How Deans Should Game the Above the Law Rankings

If you’re a law school dean that wants to increase its standing in the ATL rankings, follow these two steps.

Executive Director, Law School Transparency.

Unhappy Lawyers and Unmet Legal Needs

Lawrence Krieger and Kennon Sheldon recently posted an important paper about the factors associated with lawyer happiness. The paper includes a number of intriguing findings–I recommend it to all members of the legal profession. I focus here on a worrisome finding that Krieger and Sheldon discuss only briefly: The majority of lawyers, those who provide legal services to middle-income individuals, are the unhappiest.

A Tale of Three Houses

My husband and I recently signed a contract to purchase a new house. As we arrange inspections (fingers crossed) and interview movers, I’ve been reflecting on the changing role of lawyers in residential real estate purchases. During my three decades as a homeowner, that role has steadily diminished. Here’s my tale of three transactions over three decades.

Transparency Review in Advance of New Law School Jobs Data

Law schools have collectively never been more transparent about jobs data, but there’s much room for improvement. Today, 55% of law schools publish their most recent NALP report—a collection of statistics sought by transparency advocates and prospective students alike.

Executive Director, Law School Transparency.

Our Job, Not Hers

Dean Erwin Chemerinsky wants Justice Ginsburg to retire this summer, giving President Obama ample time to confirm her successor. Chemerinksy worries that a Republican will win the White House in 2016 and that Ginsburg’s health will not endure until the next Democratic administration. To avoid the risk of a Republican President replacing Ginsburg, Chemerinsky urges […]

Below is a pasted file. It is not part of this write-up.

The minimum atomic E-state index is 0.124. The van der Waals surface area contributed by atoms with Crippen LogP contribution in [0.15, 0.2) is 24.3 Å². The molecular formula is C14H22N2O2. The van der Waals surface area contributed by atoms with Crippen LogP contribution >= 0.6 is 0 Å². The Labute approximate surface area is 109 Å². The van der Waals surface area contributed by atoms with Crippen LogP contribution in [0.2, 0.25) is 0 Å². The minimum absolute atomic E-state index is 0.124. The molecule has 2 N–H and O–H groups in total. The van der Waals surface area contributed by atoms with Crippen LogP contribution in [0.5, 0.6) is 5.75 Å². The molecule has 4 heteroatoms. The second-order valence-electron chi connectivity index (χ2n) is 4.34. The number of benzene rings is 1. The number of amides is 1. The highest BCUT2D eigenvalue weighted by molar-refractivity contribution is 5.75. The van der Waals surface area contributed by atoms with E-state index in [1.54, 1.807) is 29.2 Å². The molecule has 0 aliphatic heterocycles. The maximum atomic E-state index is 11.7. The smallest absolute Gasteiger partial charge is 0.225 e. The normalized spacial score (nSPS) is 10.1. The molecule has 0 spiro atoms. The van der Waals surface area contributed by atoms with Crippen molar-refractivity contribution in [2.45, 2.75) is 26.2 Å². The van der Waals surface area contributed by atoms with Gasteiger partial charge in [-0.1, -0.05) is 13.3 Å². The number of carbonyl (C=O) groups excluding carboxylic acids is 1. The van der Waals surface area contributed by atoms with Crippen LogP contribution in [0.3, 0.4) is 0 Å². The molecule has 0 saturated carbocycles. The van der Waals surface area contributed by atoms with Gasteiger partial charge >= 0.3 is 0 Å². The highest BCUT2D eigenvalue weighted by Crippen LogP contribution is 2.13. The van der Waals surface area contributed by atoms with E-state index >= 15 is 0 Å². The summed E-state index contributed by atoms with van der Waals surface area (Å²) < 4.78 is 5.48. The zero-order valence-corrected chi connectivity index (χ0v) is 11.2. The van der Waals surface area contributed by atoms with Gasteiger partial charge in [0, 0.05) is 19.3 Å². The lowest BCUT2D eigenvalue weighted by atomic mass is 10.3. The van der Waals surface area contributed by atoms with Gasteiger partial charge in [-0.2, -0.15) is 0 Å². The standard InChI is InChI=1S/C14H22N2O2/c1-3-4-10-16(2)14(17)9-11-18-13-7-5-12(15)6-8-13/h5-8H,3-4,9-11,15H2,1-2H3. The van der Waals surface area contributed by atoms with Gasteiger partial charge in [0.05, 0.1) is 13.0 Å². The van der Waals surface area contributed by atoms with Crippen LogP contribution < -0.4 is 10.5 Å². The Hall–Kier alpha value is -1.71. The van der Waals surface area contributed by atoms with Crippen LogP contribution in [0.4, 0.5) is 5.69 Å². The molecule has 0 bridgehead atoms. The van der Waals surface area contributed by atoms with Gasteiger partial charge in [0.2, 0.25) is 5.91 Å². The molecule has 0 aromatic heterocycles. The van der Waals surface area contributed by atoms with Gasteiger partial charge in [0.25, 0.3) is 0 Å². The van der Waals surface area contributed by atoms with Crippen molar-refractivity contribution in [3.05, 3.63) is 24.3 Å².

Clever Cleveland-Marshall

Back in the fall of 2012, I suggested that law schools could help students–and attract new applicants–by offering students a master’s degree at the end of the first year. That degree would allow students to try law school, and to gain the significant skills learned during the first year, without committing to a full three years of legal education. Students who decided at the end of the first year that they disliked law, that the benefits of practice were unlikely to outweigh the further costs of law school, or that they could pursue an attractive job with just one year of legal education, would be able to leave law school with appropriate recognition for their work.

I wasn’t the only person to propose this option. A faculty member at the Cleveland-Marshall College of Law had a similar idea. And this week, Cleveland-Marshall announced its “risk-free” JD program. The initiative will allow JD students to convert their first-year credits to a Master of Legal Studies degree if they opt to leave school at the end of the first year. Here’s why the program makes sense.